School of Medicine & Health Sciences Department of Physical
Therapy, Washington looked at chronic SI joint dysfunction
in a 35-year-old woman whose hip and joint mobility
problems were treated with a combination of  “prolotherapy
injections, sacroiliac joint manipulation into nutation, pelvic
girdle belting, and specific stabilization exercises.”

3.
Locking Hips Can Be Caused by Labral Tears

The labrum is tissue lining the socket where the ball of the
femur rests. It provides cushioning for the joint and tears in
the “fabric” can result in a locking or catching in the hip
joint, as well as pain in the hip area and the groin. Athletes
are most at risk of labral tears.

The cause of a labral tear can include trauma caused by
sport or an accident, structural abnormalities in the hip joint,
or repetitive motions.

A 2009 study from Mount Sinai Hospital, New York says
labral tears can go undiagnosed for a long period of time.
When discovered, locking hips can be treated with rest and
anti-inflammatory drugs, or physical therapy although the
authors say this treatment is controversial. Sometimes
surgical treatment is necessary.

4.
Locking Hips and Dancers

When locking hips become a problem for athletes and
dancers, surgery is often recommended. But this tyoe of
surgery is not without its risks.

A 2011 study from the Hospital for Special Surgery identifies
the factors that predict the possibility of professional
dancers returning to their profession after having hip
arthroscopy surgery. Factors that predict the ability to return
to dancing include older age and having hip abnormalities as
negative factors.

Ballet dancers, according to the study, were significantly less
likely to be able to return to dancing than modern dancers.

The predictions can help dancers decide whether to have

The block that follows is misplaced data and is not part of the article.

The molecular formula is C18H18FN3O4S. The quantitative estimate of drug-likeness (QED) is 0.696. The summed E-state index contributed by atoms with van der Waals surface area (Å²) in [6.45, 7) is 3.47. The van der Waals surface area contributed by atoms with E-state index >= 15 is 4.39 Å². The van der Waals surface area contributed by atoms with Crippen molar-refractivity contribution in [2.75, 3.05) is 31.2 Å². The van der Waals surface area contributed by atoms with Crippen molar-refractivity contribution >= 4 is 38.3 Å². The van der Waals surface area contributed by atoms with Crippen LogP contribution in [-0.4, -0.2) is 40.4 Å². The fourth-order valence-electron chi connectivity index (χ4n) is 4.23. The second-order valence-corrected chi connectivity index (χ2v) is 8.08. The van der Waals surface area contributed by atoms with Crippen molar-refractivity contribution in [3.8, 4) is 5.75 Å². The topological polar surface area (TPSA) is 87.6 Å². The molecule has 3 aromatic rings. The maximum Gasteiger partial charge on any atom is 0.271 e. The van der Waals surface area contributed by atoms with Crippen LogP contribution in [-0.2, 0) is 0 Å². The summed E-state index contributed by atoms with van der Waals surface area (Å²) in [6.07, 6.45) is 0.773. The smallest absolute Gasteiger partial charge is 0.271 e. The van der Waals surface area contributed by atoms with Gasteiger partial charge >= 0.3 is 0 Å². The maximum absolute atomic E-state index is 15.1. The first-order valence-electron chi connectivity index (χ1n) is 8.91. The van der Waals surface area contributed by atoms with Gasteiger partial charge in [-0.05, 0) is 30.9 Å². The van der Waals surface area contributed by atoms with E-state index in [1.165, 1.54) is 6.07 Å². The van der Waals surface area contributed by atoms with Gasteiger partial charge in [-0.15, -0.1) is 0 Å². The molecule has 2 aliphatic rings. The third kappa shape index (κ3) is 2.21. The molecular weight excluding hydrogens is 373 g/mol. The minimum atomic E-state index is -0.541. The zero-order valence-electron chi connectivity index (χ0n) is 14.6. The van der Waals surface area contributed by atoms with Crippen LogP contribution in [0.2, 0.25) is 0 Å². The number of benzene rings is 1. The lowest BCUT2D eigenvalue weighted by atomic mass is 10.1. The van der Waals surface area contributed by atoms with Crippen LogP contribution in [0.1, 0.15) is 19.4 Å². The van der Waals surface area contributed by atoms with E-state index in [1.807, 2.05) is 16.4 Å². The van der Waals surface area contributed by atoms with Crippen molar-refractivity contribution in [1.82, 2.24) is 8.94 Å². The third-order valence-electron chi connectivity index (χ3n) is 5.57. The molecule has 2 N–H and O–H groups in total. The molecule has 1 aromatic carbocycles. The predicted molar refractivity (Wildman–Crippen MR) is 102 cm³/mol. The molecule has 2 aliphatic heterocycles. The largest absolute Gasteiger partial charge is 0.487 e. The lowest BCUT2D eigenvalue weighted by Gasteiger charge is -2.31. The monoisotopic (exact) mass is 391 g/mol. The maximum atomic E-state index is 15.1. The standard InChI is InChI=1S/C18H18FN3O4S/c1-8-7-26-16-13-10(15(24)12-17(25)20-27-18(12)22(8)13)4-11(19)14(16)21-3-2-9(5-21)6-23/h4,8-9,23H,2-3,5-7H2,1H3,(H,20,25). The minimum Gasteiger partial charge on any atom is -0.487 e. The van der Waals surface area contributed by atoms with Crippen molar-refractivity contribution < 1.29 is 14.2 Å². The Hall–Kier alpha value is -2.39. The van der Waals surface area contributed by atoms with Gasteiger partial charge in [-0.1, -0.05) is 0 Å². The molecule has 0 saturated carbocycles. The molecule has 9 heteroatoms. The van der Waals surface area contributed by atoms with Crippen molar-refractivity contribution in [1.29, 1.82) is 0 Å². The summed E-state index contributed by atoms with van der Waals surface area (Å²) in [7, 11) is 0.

surgery or go for a treatment like physical therapy, based on
a more accurate way of knowing whether their future career
will be affected.

The study looked at 31 female and nine male dancers with
hip problems like locking hips.

5.
Hip Implant After Women’s Locking Hips Can Result in
Failure


Sometimes, the problem with the hip joint that causes
locking hips is severe enough to warrant hip implants to
restore range of motion.

But a 2013 study from the Southern California Permanente
Medical Group, San Diego suggests that while the overall risk
of total hip implant failure is low, it is higher in women than
in men.

Here's the shocking truth the study found. Women who
undergo hip replacement or hip implant therapy are 29
percent more likely than men to need another surgery in
three years or less.

The authors looked at data for more than 35,000 procedures
performed at 46 hospitals. The need for more follow-up
investigation in women is highlighted by the researchers.

6.
Exercise Helps With a Locking Hip

Often when your hips lock is it not because the hip joint is
structurally unsound, but because it is stiff through lack of
use.

Exercising regularly is a great way to keep your hips from
locking up, particularly as you age.

A 2010 study from the Finnish Ministry of Education and the
Finnish Cultural Foundation shows that improving strength
and balance through exercise results in fewer hip problems
and helps to prevent of hip replacement surgery in older
women.

The study looked at 160 women split into a group that
exercised and those that did not, and followed over six
months. The women who exercised had better strength,
fewer hip fractures, and fewer hip problems.

7.
Osteoarthritis Can Cause Locking Hips

Hips that lock up can be a sign or
arthritis, although it is not
a common sign. In a 2011 study from the Royal College of
Surgeons in Ireland, Dublin, researchers looked at four
research papers investigating the benefits of manual therapy
for osteoarthritis of the hip or knee.

The scientists found that some studies showed the benefits
of massage therapy, manipulation, and joint mobilization,
while others did not.  In one of the studies involving 68
people, massage therapy did improve range of motion in the
joint.